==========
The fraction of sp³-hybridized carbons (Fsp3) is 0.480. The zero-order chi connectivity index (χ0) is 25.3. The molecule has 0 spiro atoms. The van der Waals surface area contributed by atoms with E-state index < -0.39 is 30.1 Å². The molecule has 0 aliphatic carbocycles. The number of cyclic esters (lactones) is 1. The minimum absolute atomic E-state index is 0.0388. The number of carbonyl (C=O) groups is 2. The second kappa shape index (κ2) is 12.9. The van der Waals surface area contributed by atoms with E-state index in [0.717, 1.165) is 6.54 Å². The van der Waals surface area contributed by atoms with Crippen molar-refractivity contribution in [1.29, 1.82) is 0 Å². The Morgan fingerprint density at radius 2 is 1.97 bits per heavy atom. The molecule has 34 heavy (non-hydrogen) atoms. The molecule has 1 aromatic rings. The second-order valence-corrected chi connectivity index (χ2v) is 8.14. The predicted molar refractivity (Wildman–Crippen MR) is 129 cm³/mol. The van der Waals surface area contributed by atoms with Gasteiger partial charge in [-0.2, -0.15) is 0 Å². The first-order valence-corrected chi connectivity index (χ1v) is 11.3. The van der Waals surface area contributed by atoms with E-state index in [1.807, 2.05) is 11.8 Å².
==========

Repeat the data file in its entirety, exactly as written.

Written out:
The fraction of sp³-hybridized carbons (Fsp3) is 0.480. The zero-order chi connectivity index (χ0) is 25.3. The molecule has 0 spiro atoms. The van der Waals surface area contributed by atoms with E-state index < -0.39 is 30.1 Å². The molecule has 0 aliphatic carbocycles. The number of cyclic esters (lactones) is 1. The minimum absolute atomic E-state index is 0.0388. The number of carbonyl (C=O) groups is 2. The second kappa shape index (κ2) is 12.9. The van der Waals surface area contributed by atoms with E-state index in [0.717, 1.165) is 6.54 Å². The van der Waals surface area contributed by atoms with Crippen molar-refractivity contribution in [1.29, 1.82) is 0 Å². The Morgan fingerprint density at radius 2 is 1.97 bits per heavy atom. The molecule has 34 heavy (non-hydrogen) atoms. The molecule has 1 aromatic rings. The second-order valence-corrected chi connectivity index (χ2v) is 8.14. The predicted molar refractivity (Wildman–Crippen MR) is 129 cm³/mol. The van der Waals surface area contributed by atoms with Gasteiger partial charge in [-0.2, -0.15) is 0 Å². The first-order valence-corrected chi connectivity index (χ1v) is 11.3. The van der Waals surface area contributed by atoms with E-state index in [1.807, 2.05) is 11.8 Å².